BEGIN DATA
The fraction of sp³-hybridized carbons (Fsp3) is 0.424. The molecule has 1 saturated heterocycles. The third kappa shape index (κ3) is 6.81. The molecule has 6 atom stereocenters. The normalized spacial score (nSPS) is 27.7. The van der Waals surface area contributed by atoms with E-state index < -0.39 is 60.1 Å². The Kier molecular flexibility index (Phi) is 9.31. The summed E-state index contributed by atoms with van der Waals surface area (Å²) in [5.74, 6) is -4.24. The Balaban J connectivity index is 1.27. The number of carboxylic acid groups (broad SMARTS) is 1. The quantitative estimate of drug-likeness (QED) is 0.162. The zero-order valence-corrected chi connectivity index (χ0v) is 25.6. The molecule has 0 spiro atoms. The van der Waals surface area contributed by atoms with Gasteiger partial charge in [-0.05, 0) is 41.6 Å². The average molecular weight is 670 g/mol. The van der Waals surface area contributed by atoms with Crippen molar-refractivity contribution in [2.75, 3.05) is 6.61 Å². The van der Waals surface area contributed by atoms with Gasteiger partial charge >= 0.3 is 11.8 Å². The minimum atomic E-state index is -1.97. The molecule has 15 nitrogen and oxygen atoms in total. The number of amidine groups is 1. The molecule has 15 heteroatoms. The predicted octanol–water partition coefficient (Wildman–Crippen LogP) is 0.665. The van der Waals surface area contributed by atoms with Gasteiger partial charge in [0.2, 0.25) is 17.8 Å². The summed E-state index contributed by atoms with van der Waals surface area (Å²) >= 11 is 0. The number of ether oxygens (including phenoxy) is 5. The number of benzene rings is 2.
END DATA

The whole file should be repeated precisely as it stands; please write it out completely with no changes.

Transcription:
The fraction of sp³-hybridized carbons (Fsp3) is 0.424. The molecule has 1 saturated heterocycles. The third kappa shape index (κ3) is 6.81. The molecule has 6 atom stereocenters. The normalized spacial score (nSPS) is 27.7. The van der Waals surface area contributed by atoms with E-state index < -0.39 is 60.1 Å². The Kier molecular flexibility index (Phi) is 9.31. The summed E-state index contributed by atoms with van der Waals surface area (Å²) in [5.74, 6) is -4.24. The Balaban J connectivity index is 1.27. The number of carboxylic acid groups (broad SMARTS) is 1. The quantitative estimate of drug-likeness (QED) is 0.162. The zero-order valence-corrected chi connectivity index (χ0v) is 25.6. The molecule has 0 spiro atoms. The van der Waals surface area contributed by atoms with Gasteiger partial charge in [-0.05, 0) is 41.6 Å². The average molecular weight is 670 g/mol. The van der Waals surface area contributed by atoms with Crippen molar-refractivity contribution in [2.75, 3.05) is 6.61 Å². The van der Waals surface area contributed by atoms with Gasteiger partial charge >= 0.3 is 11.8 Å². The minimum atomic E-state index is -1.97. The molecule has 15 nitrogen and oxygen atoms in total. The number of amidine groups is 1. The molecule has 15 heteroatoms. The predicted octanol–water partition coefficient (Wildman–Crippen LogP) is 0.665. The van der Waals surface area contributed by atoms with Gasteiger partial charge in [0.2, 0.25) is 17.8 Å². The summed E-state index contributed by atoms with van der Waals surface area (Å²) >= 11 is 0. The number of ether oxygens (including phenoxy) is 5. The number of benzene rings is 2.